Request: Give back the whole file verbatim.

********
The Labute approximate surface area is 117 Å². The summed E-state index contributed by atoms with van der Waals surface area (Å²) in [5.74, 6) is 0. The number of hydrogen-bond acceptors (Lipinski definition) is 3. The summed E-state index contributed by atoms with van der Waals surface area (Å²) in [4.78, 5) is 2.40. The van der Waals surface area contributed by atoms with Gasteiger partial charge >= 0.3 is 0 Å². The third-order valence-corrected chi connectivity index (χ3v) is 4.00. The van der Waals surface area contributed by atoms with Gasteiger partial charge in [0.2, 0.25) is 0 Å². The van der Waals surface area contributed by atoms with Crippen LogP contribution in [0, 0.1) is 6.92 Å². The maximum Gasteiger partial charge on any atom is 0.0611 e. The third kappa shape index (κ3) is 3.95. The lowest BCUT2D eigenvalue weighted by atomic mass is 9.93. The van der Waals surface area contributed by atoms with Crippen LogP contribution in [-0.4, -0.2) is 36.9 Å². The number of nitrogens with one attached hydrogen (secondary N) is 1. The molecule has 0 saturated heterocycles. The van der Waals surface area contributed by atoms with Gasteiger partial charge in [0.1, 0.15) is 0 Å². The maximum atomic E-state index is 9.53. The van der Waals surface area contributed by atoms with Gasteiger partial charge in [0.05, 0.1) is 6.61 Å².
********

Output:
The Labute approximate surface area is 117 Å². The summed E-state index contributed by atoms with van der Waals surface area (Å²) in [5.74, 6) is 0. The number of hydrogen-bond acceptors (Lipinski definition) is 3. The summed E-state index contributed by atoms with van der Waals surface area (Å²) in [4.78, 5) is 2.40. The van der Waals surface area contributed by atoms with Gasteiger partial charge >= 0.3 is 0 Å². The third-order valence-corrected chi connectivity index (χ3v) is 4.00. The van der Waals surface area contributed by atoms with Gasteiger partial charge in [0.2, 0.25) is 0 Å². The van der Waals surface area contributed by atoms with Crippen LogP contribution in [0, 0.1) is 6.92 Å². The maximum Gasteiger partial charge on any atom is 0.0611 e. The third kappa shape index (κ3) is 3.95. The lowest BCUT2D eigenvalue weighted by atomic mass is 9.93. The van der Waals surface area contributed by atoms with Crippen LogP contribution in [-0.4, -0.2) is 36.9 Å². The number of nitrogens with one attached hydrogen (secondary N) is 1. The molecule has 0 saturated heterocycles. The van der Waals surface area contributed by atoms with Gasteiger partial charge in [0.1, 0.15) is 0 Å². The maximum atomic E-state index is 9.53. The van der Waals surface area contributed by atoms with Gasteiger partial charge in [0.05, 0.1) is 6.61 Å².